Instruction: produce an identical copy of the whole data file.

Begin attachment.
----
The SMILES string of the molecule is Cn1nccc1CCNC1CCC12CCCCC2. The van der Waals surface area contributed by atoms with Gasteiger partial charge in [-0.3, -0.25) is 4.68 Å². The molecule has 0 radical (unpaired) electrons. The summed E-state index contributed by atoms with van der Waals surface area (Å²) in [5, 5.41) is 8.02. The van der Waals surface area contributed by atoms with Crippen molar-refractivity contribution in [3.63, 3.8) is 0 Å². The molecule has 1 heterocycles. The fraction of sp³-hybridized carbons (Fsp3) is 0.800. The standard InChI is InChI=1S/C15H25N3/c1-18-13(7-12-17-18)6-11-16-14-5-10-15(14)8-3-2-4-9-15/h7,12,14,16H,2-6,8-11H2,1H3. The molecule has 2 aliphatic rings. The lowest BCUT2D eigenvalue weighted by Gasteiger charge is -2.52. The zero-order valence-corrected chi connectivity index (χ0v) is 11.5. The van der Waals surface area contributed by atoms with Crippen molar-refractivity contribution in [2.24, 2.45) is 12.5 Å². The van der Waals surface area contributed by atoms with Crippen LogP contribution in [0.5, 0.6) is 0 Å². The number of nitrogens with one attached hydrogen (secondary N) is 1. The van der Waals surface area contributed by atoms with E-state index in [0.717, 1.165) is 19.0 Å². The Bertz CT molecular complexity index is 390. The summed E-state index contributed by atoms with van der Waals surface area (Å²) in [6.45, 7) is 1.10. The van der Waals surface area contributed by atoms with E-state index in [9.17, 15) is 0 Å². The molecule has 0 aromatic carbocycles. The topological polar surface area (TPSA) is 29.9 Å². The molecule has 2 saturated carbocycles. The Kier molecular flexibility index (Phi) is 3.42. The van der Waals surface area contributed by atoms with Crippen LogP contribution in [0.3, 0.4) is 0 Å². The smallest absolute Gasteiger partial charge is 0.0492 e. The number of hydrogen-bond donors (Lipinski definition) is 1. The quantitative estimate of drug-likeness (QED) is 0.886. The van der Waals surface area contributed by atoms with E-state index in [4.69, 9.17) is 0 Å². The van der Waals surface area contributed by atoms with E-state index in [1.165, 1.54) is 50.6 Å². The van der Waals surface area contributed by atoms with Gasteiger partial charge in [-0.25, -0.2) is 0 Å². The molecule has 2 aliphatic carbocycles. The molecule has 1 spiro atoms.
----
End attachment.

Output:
The SMILES string of the molecule is Cn1nccc1CCNC1CCC12CCCCC2. The van der Waals surface area contributed by atoms with Gasteiger partial charge in [-0.3, -0.25) is 4.68 Å². The molecule has 0 radical (unpaired) electrons. The summed E-state index contributed by atoms with van der Waals surface area (Å²) in [5, 5.41) is 8.02. The van der Waals surface area contributed by atoms with Crippen molar-refractivity contribution in [3.63, 3.8) is 0 Å². The molecule has 1 heterocycles. The fraction of sp³-hybridized carbons (Fsp3) is 0.800. The standard InChI is InChI=1S/C15H25N3/c1-18-13(7-12-17-18)6-11-16-14-5-10-15(14)8-3-2-4-9-15/h7,12,14,16H,2-6,8-11H2,1H3. The molecule has 2 aliphatic rings. The lowest BCUT2D eigenvalue weighted by Gasteiger charge is -2.52. The zero-order valence-corrected chi connectivity index (χ0v) is 11.5. The van der Waals surface area contributed by atoms with Crippen molar-refractivity contribution in [2.24, 2.45) is 12.5 Å². The van der Waals surface area contributed by atoms with Crippen LogP contribution in [0.5, 0.6) is 0 Å². The number of nitrogens with one attached hydrogen (secondary N) is 1. The van der Waals surface area contributed by atoms with E-state index in [0.717, 1.165) is 19.0 Å². The Bertz CT molecular complexity index is 390. The summed E-state index contributed by atoms with van der Waals surface area (Å²) in [6.45, 7) is 1.10. The van der Waals surface area contributed by atoms with E-state index in [9.17, 15) is 0 Å². The molecule has 0 aromatic carbocycles. The topological polar surface area (TPSA) is 29.9 Å². The molecule has 2 saturated carbocycles. The Kier molecular flexibility index (Phi) is 3.42. The van der Waals surface area contributed by atoms with Crippen LogP contribution in [0.3, 0.4) is 0 Å². The smallest absolute Gasteiger partial charge is 0.0492 e. The number of hydrogen-bond donors (Lipinski definition) is 1. The quantitative estimate of drug-likeness (QED) is 0.886. The van der Waals surface area contributed by atoms with E-state index in [4.69, 9.17) is 0 Å². The van der Waals surface area contributed by atoms with E-state index in [1.165, 1.54) is 50.6 Å². The van der Waals surface area contributed by atoms with Gasteiger partial charge in [-0.25, -0.2) is 0 Å². The molecule has 2 aliphatic carbocycles. The molecule has 1 spiro atoms.